Neilsen Foundation Grant Supports All In Program's Sled Hockey Silver Medal Effort at Empire State Games

The Springfield Thunderbirds Sled Hockey Team finished the prestigious tournament with a championship loss, but it certainly didn’t end on a sour note, as they brought home the silver—in the same arena in which the 1980 “Miracle on Ice” US Olympic Hockey Team won the Gold Medal in Lake Placid, NY.

The Thunderbirds sled squad is administered by CHD’s All In: Barrier-Free Recreation program, which provides compelling recreational activities for adults and children with disabilities. The opportunity to play in the Empire State Winter Games February 2-4 in Lake Placid was made possible by a grant from the Craig H. Neilsen Foundation.

The Neilsen Foundation provided All In with a two-year grant of $31,538 for its programming in sled hockey, which is similar to “stand up” hockey, except that participants sit on a sled that has skate blades and a runner in front, and use two shortened hockey sticks with a blade on one end and a pick on the other end, which enable them to propel themselves across the ice.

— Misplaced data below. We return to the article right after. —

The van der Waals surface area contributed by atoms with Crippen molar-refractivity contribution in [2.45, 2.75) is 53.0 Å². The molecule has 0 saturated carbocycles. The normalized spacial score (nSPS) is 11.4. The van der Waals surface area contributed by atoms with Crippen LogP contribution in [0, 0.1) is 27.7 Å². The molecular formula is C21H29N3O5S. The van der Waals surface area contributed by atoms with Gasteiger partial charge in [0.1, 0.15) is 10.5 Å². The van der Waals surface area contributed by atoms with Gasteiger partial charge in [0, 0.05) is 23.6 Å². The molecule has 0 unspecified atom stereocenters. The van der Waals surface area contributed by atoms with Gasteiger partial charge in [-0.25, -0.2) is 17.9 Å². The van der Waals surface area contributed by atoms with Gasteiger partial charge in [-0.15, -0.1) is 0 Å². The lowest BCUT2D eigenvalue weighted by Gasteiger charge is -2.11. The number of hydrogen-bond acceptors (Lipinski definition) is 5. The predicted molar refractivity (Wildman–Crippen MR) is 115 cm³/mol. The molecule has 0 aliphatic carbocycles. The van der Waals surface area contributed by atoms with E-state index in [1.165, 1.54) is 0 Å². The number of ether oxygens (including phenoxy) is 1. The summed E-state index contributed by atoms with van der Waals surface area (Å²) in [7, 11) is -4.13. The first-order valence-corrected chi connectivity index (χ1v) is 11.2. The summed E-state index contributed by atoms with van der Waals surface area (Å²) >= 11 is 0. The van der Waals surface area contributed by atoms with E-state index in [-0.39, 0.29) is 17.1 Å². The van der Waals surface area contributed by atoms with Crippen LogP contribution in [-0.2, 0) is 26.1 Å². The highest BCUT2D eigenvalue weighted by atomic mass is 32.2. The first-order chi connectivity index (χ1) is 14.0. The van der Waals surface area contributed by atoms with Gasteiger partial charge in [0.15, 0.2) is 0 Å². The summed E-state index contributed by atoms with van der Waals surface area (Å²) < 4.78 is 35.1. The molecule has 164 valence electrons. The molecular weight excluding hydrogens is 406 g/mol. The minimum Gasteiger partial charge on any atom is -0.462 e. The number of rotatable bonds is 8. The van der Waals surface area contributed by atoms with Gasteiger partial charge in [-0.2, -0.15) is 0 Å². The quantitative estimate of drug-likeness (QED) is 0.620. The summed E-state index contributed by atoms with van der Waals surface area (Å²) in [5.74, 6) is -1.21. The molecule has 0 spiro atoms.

The grant supports the sled hockey team, including equipment, travel, and other operational costs, as well as tournament costs, including not only the Empire State Games, but also the upcoming Amelia Park Sled Hockey Tournament in Westfield on April 5-7—and any other tournaments the team may play in during FY 2025 between July and the end of June 2025.

“It was such a thrill to watch our team play in the ‘Miracle on Ice’ Herb Brooks Arena,” said All In Program Manager Jessica Levine. “We worked our butts off—I’m so proud of everyone involved.”

The T-Birds magical tournament run included victories over the Buffalo Sled Vets (6-1), the Capital District Sled Warriors (7-0), the Central New York Flyers (6-2), and the Fort Drum Mountain Warriors (2-0). Our upstart Bay State Skaters had come to New York and were on the verge of pulling off a miracle of their own, but they lost the title game, 5-3, to the Buffalo Sled Vets.

The sled hockey program consists of individuals with spinal cord injury (SCI), as well as other intellectual and physical conditions. For some All In sled hockey players, participating in the sport is originally something they thought they could never do, but on the ice, they redefine what they are capable of accomplishing. “It’s really enjoyable to see the first moments when a kid is saying, ‘I can actually do this,’” said Kincade, a sled hockey player with SCI. “The sense of accomplishment is noticeable. It’s so enjoyable to see the transformation on their faces. You can see them light up. It’s beautiful.”

The Craig H. Neilsen Foundation is the largest private funder of spinal cord injury, research, education, clinical training, and programmatic support in the US and Canada.